PARIS (Reuters) - France has delayed plans to redeploy 3,000 soldiers to fight militants across Africa’s Sahel region, saying it first needs to help deal with a fresh outbreak of violence in northern Mali.
Paris had hoped to move the troops from its former colony Mali and other bases to target Islamist groups operating between southern Libya, northern Chad and northern Niger. It fears the fighters could use the region as a base for wider attacks.
But it paused the plans after deadly clashes broke out between Mali government troops and Tuareg MNLA separatists in the north over the weekend, said officials.
“Given the events of the last 48 hours, the operation to transfer operation Serval (in Mali) to a Sahel-Sahara French force must be delayed for several weeks,” a defense ministry source said on Tuesday.
France originally sent troops into Mali after al Qaeda-linked Islamists took advantage of a Tuareg-led rebellion and seized control of the country’s north in 2012. A French-led military operation, known as Serval, drove them back last year.
After that intervention drove the Islamists from major cities and towns, Mali’s government and separatist groups signed a deal in Burkina Faso’s capital Ouagadougou to hold talks about greater autonomy for the north, but little progress has been made since last year with tensions gradually rising.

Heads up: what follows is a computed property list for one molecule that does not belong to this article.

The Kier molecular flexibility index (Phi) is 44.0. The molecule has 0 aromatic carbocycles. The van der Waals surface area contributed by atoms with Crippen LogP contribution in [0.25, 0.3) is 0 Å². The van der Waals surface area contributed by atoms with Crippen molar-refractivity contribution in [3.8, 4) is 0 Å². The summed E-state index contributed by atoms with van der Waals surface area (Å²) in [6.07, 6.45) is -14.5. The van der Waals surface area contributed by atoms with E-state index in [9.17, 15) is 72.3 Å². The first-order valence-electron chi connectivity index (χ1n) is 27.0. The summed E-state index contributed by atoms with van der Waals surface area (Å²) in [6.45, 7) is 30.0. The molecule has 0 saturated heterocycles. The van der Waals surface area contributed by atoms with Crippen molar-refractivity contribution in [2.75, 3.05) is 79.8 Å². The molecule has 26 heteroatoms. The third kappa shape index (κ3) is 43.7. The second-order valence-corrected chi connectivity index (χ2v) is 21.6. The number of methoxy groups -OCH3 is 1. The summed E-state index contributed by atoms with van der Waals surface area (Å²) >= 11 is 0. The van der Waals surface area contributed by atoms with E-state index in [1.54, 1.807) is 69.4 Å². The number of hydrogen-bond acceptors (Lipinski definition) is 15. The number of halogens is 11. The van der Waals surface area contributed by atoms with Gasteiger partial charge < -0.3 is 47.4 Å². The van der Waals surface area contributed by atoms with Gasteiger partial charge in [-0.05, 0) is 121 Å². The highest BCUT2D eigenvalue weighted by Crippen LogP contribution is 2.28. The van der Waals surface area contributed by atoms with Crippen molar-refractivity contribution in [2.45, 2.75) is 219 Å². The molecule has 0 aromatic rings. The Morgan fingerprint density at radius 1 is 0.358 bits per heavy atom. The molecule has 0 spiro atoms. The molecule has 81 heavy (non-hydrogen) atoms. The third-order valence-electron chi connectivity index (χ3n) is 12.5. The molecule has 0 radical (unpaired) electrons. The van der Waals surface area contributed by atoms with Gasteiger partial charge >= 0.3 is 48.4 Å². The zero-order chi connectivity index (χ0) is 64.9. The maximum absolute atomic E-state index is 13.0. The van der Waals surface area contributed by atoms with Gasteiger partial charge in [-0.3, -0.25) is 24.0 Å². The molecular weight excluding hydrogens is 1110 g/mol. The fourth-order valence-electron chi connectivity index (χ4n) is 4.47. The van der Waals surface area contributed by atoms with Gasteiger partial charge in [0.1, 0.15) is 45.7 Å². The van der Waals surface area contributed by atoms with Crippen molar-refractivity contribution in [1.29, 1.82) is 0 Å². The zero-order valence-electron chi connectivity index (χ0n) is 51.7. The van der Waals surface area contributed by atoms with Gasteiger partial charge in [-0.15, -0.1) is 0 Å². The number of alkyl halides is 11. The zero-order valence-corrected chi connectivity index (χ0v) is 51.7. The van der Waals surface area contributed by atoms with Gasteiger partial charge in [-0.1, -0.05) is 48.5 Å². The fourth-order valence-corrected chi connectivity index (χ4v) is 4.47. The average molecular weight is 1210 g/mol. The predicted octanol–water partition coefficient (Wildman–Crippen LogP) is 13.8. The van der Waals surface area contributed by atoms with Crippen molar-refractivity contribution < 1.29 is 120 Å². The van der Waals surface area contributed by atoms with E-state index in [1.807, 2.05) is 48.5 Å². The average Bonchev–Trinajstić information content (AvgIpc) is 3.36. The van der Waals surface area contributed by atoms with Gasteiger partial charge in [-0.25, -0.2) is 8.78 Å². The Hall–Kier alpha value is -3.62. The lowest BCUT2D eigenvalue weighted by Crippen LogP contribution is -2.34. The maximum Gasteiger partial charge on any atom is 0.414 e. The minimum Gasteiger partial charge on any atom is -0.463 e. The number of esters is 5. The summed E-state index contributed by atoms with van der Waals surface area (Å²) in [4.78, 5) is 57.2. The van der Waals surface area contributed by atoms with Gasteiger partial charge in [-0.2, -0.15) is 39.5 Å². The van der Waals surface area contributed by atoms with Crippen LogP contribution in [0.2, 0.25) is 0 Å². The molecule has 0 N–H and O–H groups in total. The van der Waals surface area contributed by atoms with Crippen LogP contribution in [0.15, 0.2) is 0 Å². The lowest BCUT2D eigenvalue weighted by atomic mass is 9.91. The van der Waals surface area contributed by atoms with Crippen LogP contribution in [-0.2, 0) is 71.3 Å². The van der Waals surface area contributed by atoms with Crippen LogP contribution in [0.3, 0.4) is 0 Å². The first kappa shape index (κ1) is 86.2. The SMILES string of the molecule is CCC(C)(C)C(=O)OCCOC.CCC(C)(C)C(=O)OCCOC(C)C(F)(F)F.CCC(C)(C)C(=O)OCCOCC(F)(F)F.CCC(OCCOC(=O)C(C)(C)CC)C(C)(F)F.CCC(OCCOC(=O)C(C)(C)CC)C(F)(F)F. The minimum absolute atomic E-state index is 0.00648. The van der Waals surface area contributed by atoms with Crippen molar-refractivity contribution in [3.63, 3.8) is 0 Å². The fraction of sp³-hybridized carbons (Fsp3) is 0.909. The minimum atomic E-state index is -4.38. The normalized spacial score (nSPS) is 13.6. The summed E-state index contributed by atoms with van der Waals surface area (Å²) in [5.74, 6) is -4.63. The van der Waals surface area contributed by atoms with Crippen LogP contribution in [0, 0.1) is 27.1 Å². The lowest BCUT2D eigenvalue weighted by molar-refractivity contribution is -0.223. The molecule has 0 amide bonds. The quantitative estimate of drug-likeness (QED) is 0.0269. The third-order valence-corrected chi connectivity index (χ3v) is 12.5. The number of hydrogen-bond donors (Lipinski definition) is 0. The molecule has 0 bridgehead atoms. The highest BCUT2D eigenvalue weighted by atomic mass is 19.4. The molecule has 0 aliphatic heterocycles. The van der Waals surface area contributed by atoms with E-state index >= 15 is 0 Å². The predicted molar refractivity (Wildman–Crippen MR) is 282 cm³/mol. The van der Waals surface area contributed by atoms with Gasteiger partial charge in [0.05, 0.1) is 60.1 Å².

A French military source said no new date had been set For the broader West African deployment, originally scheduled to be completed by the end of May.
At least eight Malian soldiers and eight civilians including six government officials were killed when rebels attacked the regional governor’s office in the northern town of Kidal on Saturday.
The situation in Kidal was calm on Tuesday and the two sides were pursuing negotiations in which the government hoped to regain control of the town without bloodshed, according to a local military source.
French Defense Minister Jean-Yves Le Drian postponed a May 25 trip to Mali and Chad, where the new broader operation will be based.
He had planned to outline details of the mission that would operate across the Sahel region along the southern edge of the Sahara Desert, to fight Islamist militancy.
“There is an urgency in the coming days to restore calm in Kidal, because this must not derail the reconciliation process,” a French diplomatic source said.
After winning adulation across Mali for its 5-month military offensive, France has been caught in the middle of a diplomatic tussle between the government wanting to arrest its control over the country and the rebels still demanding some form of autonomy in the north.
Both sides have accused Paris, the former colonial power, of not doing enough to promote their cause and of supporting the other
“The situation could deteriorate but not to the extent of 2012, mostly because of the presence of foreign troops,” said Jean-Baptiste Bouzard, Africa analyst at risk consultancy Maplecroft.
“At the moment, they (the French) have decided to stay neutral but if France decides that the situation can’t worsen anymore, its army has the capacity to put an end to MNLA action,” he added.
Additional reporting by Tiemoko Diallo in Bamako and Emma Farge in Dakar; Editing by Andrew Heavens